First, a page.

The future USS Omaha (LCS 12) approaches the pier at Naval Base San Diego, Jan. 19. (U.S. Navy/MC3 Molly DiServio)

SAN DIEGO - The newest Independence-variant littoral combat ship and future USS Omaha (LCS 12) arrived Jan. 19 after successfully completing her maiden voyage from Mobile, Ala.

Following construction and acceptance trials at the Austal USA shipyard in Mobile, the ship completed a rigorous schedule that included vendor training, various crew and ship certification events, several maintenance availabilities and a Panama Canal transit.

“I couldn’t be prouder of the hard work and dedication Omaha’s crew has exhibited over the last eight months away from our homeport and bringing our ship to life,” said Cmdr. Michael Toth, Omaha’s commanding officer. “Their efforts have safely brought Omaha to homeport and set a culture of pride, professionalism and excellence which will endure in the years to come.”

Omaha sailed from Mobile to Mayport, Fla.; Norfolk, Va.; Guantanamo Bay, Cuba and Manzanillo, Mexico before arriving in San Diego. Omaha will be commissioned in downtown San Diego on Feb. 3.

“After her commissioning, Omaha will join Commander, Surface Division 11 and immediately begin the next steps in preparing for deployment,” said Capt. Jordy Harrison, commander, Littoral Combat Ship Squadron 1. “We are proud of this ship and her crew and welcome them to the growing Fleet of LCS.”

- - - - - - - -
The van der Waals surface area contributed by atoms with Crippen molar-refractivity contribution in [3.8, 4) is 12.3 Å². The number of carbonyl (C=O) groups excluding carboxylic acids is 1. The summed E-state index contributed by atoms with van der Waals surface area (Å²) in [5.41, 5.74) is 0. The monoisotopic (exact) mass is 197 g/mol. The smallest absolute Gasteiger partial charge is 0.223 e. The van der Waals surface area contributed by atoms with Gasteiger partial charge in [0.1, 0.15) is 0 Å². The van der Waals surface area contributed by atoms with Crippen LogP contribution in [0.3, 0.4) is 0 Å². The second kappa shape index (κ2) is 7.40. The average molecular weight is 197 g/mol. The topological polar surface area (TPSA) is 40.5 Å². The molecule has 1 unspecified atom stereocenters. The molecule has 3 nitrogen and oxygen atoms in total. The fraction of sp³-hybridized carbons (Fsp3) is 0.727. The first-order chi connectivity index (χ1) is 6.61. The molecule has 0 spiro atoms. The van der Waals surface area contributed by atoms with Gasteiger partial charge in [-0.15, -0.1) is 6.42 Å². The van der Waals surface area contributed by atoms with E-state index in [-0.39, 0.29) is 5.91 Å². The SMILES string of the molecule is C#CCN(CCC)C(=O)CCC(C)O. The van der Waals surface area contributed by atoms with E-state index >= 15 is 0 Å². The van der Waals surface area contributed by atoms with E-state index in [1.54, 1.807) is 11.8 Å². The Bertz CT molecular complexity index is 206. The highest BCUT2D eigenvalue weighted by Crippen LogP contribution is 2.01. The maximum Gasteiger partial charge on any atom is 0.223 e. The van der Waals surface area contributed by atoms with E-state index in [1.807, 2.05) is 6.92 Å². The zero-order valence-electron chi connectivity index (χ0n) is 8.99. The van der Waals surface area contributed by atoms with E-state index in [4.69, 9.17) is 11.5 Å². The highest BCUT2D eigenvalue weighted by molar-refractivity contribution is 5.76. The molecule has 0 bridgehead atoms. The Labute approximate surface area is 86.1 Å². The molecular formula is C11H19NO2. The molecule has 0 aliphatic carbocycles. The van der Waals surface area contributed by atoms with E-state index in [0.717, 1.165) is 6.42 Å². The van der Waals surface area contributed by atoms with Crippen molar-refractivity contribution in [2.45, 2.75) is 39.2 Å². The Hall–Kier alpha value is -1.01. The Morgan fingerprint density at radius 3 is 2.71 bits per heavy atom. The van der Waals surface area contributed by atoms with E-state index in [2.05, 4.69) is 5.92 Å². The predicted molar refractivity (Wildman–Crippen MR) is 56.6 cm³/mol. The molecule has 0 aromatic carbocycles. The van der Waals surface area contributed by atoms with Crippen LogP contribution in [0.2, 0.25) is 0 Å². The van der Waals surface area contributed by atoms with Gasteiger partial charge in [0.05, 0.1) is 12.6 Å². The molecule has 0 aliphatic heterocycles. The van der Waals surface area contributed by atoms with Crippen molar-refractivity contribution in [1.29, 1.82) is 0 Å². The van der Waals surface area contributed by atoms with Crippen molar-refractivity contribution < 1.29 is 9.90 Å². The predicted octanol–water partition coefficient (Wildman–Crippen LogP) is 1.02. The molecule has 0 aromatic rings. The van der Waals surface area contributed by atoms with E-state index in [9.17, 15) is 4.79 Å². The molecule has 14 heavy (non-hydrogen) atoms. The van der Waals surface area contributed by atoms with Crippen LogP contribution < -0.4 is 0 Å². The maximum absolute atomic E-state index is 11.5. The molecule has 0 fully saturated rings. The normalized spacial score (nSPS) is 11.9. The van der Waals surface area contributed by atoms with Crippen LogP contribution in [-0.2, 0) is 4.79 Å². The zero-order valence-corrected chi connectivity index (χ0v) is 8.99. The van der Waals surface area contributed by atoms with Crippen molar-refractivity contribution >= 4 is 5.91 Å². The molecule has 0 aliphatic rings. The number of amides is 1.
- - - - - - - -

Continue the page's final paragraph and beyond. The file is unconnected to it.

Omaha is the eleventh littoral combat ship to enter the fleet and sixth Independence-variant littoral combat ship. She joins USS Independence (LCS 2), USS Coronado (LCS 4), USS Jackson (LCS 6), USS Montgomery (LCS 8) and USS Gabrielle Giffords (LCS 10) in homeport San Diego.

LCS is a high speed, agile, shallow draft, mission-focused surface combatant designed for operations in the littoral environment, yet fully capable of open ocean operations. As part of the surface fleet, LCS has the ability to counter and outpace evolving threats independently or within a network of surface combatants. Paired with advanced sonar and mine hunting capabilities, LCS provides a major contribution, as well as a more diverse set of options to commanders, across the spectrum of operations.

Gunner's Mate 1st Class Ryan Smith holds his baby for the first time after Omaha's arrival in San Diego. (U.S. Navy/MC3 Molly DiServio)